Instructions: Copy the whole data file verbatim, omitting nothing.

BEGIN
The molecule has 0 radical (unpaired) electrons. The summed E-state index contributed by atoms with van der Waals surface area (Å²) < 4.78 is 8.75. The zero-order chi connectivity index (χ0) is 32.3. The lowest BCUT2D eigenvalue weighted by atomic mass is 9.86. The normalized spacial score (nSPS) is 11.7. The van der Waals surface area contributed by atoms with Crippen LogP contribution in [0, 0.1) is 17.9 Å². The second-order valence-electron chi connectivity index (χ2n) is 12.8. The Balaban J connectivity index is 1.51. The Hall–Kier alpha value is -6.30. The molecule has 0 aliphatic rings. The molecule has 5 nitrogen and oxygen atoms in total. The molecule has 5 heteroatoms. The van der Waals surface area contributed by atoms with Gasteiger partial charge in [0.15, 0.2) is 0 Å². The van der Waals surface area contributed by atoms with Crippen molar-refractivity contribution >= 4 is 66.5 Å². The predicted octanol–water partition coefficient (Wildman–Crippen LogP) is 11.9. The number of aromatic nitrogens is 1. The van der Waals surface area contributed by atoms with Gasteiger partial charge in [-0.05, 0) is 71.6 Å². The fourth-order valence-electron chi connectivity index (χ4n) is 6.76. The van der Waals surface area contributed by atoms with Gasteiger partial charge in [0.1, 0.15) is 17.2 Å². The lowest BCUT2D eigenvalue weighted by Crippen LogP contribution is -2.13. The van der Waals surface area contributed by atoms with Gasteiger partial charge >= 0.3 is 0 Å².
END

The molecule has 0 radical (unpaired) electrons. The summed E-state index contributed by atoms with van der Waals surface area (Å²) < 4.78 is 8.75. The zero-order chi connectivity index (χ0) is 32.3. The lowest BCUT2D eigenvalue weighted by atomic mass is 9.86. The normalized spacial score (nSPS) is 11.7. The van der Waals surface area contributed by atoms with Crippen LogP contribution in [0, 0.1) is 17.9 Å². The second-order valence-electron chi connectivity index (χ2n) is 12.8. The Balaban J connectivity index is 1.51. The Hall–Kier alpha value is -6.30. The molecule has 0 aliphatic rings. The molecule has 5 nitrogen and oxygen atoms in total. The molecule has 5 heteroatoms. The van der Waals surface area contributed by atoms with Gasteiger partial charge in [0.15, 0.2) is 0 Å². The van der Waals surface area contributed by atoms with Crippen molar-refractivity contribution >= 4 is 66.5 Å². The predicted octanol–water partition coefficient (Wildman–Crippen LogP) is 11.9. The number of aromatic nitrogens is 1. The van der Waals surface area contributed by atoms with Gasteiger partial charge in [-0.05, 0) is 71.6 Å². The fourth-order valence-electron chi connectivity index (χ4n) is 6.76. The van der Waals surface area contributed by atoms with Gasteiger partial charge in [0.1, 0.15) is 17.2 Å². The lowest BCUT2D eigenvalue weighted by Crippen LogP contribution is -2.13. The van der Waals surface area contributed by atoms with Gasteiger partial charge >= 0.3 is 0 Å².